7540 Lyndon B Johnson Fwy Dallas, TX 75251
Saturday, 4 PM Sunday, 9 AM & 11:15 AM
8000 Western Hills Blvd Fort Worth, TX 76108
Sunday, 9 AM & 11 AM
6401 Parkwood Blvd Frisco, TX 75034
Sunday, 9 AM & 11 AM
6400 K Ave Plano, TX 75074
Sunday, 9 AM & 11 AM
Listen as Adam Tarnow uses Matthew 6:25-34 to remind us that we can fight worry by getting to know God. Trusting that our great God knows us, loves us, and is sovereign over every detail of our lives can give us victory over our anxiety.
At Home Worship
Christmas Eve 2015
Making Room, Making Disciples
The Lies We Tell Ourselves
Your Trial In Heaven
Fort Worth, Here Is What We Think of You
What the Church Who Believes Is and Does
The USA: United States of Anxiety
Nothing Short of Miraculous
Dealing with Disappointment
The Story That Never Gets Old the God Who Is Always Behind It and the Way We Are Told to Remember It
Believing That Leads to Life
What Should I Do With My Money?
Good morning, Dallas. How are we doing? Good. Good morning to Fort Worth and to Plano as well. My name is Adam Tarnow. Glad to be here this morning. I want to start off this morning, set up our time together, just giving you guys a little glimpse into my life. Next month, in August, I will be celebrating my thirteenth anniversary. Hold on. It is 13 years of being in Texas, not marriage. I have been in Texas now for 13 years.
There is a lot I love about living in Texas. I love the people. I love the culture. I love the cost of living. I love the Cowboys. I love the Rangers. I love the Mavericks. All the stuff. There's a lot I love about living in Texas, but there is one thing about living in Texas, specifically here in North Texas, I don't love. In fact, I'd go so far as to say I hate it. It's my least favorite thing about North Texas. That thing is the thunderstorms. The storms. Nobody told me before I moved to Texas about the size and the magnitude and the severity of these storms.
You guys know exactly what I'm talking about because they happen every spring. You know what they're like. It's these storms that roll through with these cold fronts. They are the size of a small planet. They are rolling through. There is thunder. There is lightning. There is hail coming down the size of small station wagons. There are tornadoes everywhere. There are flash floods, torrential downpours, and all of this kind of stuff. I can't stand those things. They freak me out. I had no clue Texas had these massive thunderstorms.
Where I grew up in the DC area we had thunderstorms, but they were just annoying. That's it. We just had to get out of the pool. That's all we had to do with the thunderstorm. We didn't have to get into a shelter. I never grew up knowing the phrase, "Turn around. Don't drown." I didn't know that. Nobody in Maryland knows that. If you say that to somebody in Maryland, they'll be like, "What? Turn around? Where? Why? What's going on?"
Then I went to college. Anybody here ever heard of Texas A&M? Yeah. I didn't go there. Okay? That's not where I went. I went to this little school in South Carolina probably a lot of you guys haven't heard of called Clemson University. Well, in fact, there is a group of people who have heard of Clemson. That group of people is my OU friends out there. You guys know exactly who Clemson is. That week, we crushed y'all. Yes, that game was seven months ago, and no, I have not forgotten. No, you haven't either.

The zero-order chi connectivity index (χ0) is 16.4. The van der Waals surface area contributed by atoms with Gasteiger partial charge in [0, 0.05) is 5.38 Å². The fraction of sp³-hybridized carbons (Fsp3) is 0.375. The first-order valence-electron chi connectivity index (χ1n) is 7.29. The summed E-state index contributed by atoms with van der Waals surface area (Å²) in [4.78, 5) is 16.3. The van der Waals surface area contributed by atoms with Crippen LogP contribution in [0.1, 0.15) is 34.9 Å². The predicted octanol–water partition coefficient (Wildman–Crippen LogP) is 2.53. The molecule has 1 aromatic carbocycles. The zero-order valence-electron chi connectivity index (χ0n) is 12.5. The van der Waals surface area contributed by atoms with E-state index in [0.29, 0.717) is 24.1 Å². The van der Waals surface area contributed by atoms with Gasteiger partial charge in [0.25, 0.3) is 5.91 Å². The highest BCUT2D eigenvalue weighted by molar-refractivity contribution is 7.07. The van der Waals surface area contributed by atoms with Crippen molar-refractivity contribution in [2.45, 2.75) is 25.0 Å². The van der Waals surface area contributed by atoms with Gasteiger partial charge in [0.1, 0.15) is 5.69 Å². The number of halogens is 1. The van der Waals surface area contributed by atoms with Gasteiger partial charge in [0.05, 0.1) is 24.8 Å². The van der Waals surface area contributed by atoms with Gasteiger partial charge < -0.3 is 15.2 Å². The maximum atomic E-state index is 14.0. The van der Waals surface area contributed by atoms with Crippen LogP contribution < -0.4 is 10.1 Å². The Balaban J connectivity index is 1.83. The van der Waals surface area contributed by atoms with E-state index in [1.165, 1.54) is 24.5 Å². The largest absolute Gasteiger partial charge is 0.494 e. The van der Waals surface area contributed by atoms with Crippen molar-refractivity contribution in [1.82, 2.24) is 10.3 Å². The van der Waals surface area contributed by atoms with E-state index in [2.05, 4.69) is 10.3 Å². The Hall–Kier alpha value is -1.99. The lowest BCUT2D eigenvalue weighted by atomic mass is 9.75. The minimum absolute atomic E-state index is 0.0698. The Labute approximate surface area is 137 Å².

So I go to Clemson, and it's in South Carolina. Again, annoying thunderstorms. I move to Atlanta after that. Just kind of annoying thunderstorms. Then I move here to Texas and it's just like, "Whoa!" after my first spring. I'm like, "What are these things?" What gets me is the native Texans… These storms do not faze you guys at all. It's just not a big deal. Now when the ice comes or there's the threat, the slightest threat, of frozen precipitation, it's like, "Ahhh! Close everything. Just close it all. Let's go buy. Let's go to the grocery store."
Then, when these storms are coming, you turn on the news. You're just watching Good Morning America or something. You turn on the news in the spring, and then the weather comes up. There's Greg Fields looking all fine in his glasses and his tie. He's telling you what the weather forecast is going to be.
He's kind of like, "Yeah. This afternoon a cold front is coming through. It's going to look like the end of the world. There will be torrential downpours. There will be multiple tornadoes. There will be thunder and lightning and hail. So that's what's going on. All right. I think we have a story about puppies. Let's go." And they just kind of cut over.
I'm sitting there watching that news going, "This is the day to stay home, the day we know there is going to be tornadoes. Why are we not closing school now?" The native Texans, you guys are like, "That's just not a big deal." It doesn't even faze you.
Over 13 years, there is something real that has happened in my life. What's happened is I have developed this real anxiety around these thunderstorms, and specifically the tornadoes. I can get myself convinced I am going to die in a tornado. There is real anxiety that wells up in me based on my experience here. I wish I could stand up here this morning and tell you guys that's the only fear I have in my life or that's the only anxiety I have in my life, but it's not.
I just wrote down some other things I worry about. I worry about the health of myself and my family all the time. I feel like in my house right now, somebody has been coughing since February. It's concerned me. I'm Googling, "What is black lung?" I don't even know what that is, but I'm convinced there is something going on in my house.